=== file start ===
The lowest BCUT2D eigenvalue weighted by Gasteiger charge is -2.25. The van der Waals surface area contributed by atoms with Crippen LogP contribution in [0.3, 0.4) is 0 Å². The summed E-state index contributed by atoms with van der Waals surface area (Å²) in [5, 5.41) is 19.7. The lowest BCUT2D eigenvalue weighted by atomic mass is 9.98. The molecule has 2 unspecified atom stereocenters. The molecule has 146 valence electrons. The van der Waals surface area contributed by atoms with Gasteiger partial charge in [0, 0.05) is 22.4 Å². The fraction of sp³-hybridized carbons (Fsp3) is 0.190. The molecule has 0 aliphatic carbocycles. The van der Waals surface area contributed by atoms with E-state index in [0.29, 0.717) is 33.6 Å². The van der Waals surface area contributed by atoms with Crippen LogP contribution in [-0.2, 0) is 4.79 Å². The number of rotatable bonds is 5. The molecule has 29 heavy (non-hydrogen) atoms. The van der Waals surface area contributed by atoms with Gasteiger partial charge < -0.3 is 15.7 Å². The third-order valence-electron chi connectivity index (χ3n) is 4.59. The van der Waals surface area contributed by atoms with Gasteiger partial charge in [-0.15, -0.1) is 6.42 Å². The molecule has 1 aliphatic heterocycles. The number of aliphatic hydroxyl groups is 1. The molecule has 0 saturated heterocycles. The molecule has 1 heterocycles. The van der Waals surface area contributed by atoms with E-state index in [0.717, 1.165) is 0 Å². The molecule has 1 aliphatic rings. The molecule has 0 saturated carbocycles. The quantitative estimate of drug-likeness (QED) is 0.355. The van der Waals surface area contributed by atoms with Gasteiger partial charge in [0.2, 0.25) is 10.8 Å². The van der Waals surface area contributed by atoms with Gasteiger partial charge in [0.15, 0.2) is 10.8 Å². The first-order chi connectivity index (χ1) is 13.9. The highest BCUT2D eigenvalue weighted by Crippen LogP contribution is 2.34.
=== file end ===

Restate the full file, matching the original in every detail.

The lowest BCUT2D eigenvalue weighted by Gasteiger charge is -2.25. The van der Waals surface area contributed by atoms with Crippen LogP contribution in [0.3, 0.4) is 0 Å². The summed E-state index contributed by atoms with van der Waals surface area (Å²) in [5, 5.41) is 19.7. The lowest BCUT2D eigenvalue weighted by atomic mass is 9.98. The molecule has 2 unspecified atom stereocenters. The molecule has 146 valence electrons. The van der Waals surface area contributed by atoms with Gasteiger partial charge in [0, 0.05) is 22.4 Å². The fraction of sp³-hybridized carbons (Fsp3) is 0.190. The molecule has 0 aliphatic carbocycles. The van der Waals surface area contributed by atoms with E-state index in [0.29, 0.717) is 33.6 Å². The van der Waals surface area contributed by atoms with Crippen LogP contribution in [-0.2, 0) is 4.79 Å². The number of rotatable bonds is 5. The molecule has 29 heavy (non-hydrogen) atoms. The van der Waals surface area contributed by atoms with Gasteiger partial charge < -0.3 is 15.7 Å². The third-order valence-electron chi connectivity index (χ3n) is 4.59. The van der Waals surface area contributed by atoms with Gasteiger partial charge in [-0.15, -0.1) is 6.42 Å². The molecule has 1 aliphatic heterocycles. The number of aliphatic hydroxyl groups is 1. The molecule has 0 saturated heterocycles. The molecule has 1 heterocycles. The van der Waals surface area contributed by atoms with E-state index in [0.717, 1.165) is 0 Å². The molecule has 1 aliphatic rings. The molecule has 0 saturated carbocycles. The quantitative estimate of drug-likeness (QED) is 0.355. The van der Waals surface area contributed by atoms with Gasteiger partial charge in [0.2, 0.25) is 10.8 Å². The van der Waals surface area contributed by atoms with Gasteiger partial charge in [0.15, 0.2) is 10.8 Å². The first-order chi connectivity index (χ1) is 13.9. The highest BCUT2D eigenvalue weighted by Crippen LogP contribution is 2.34.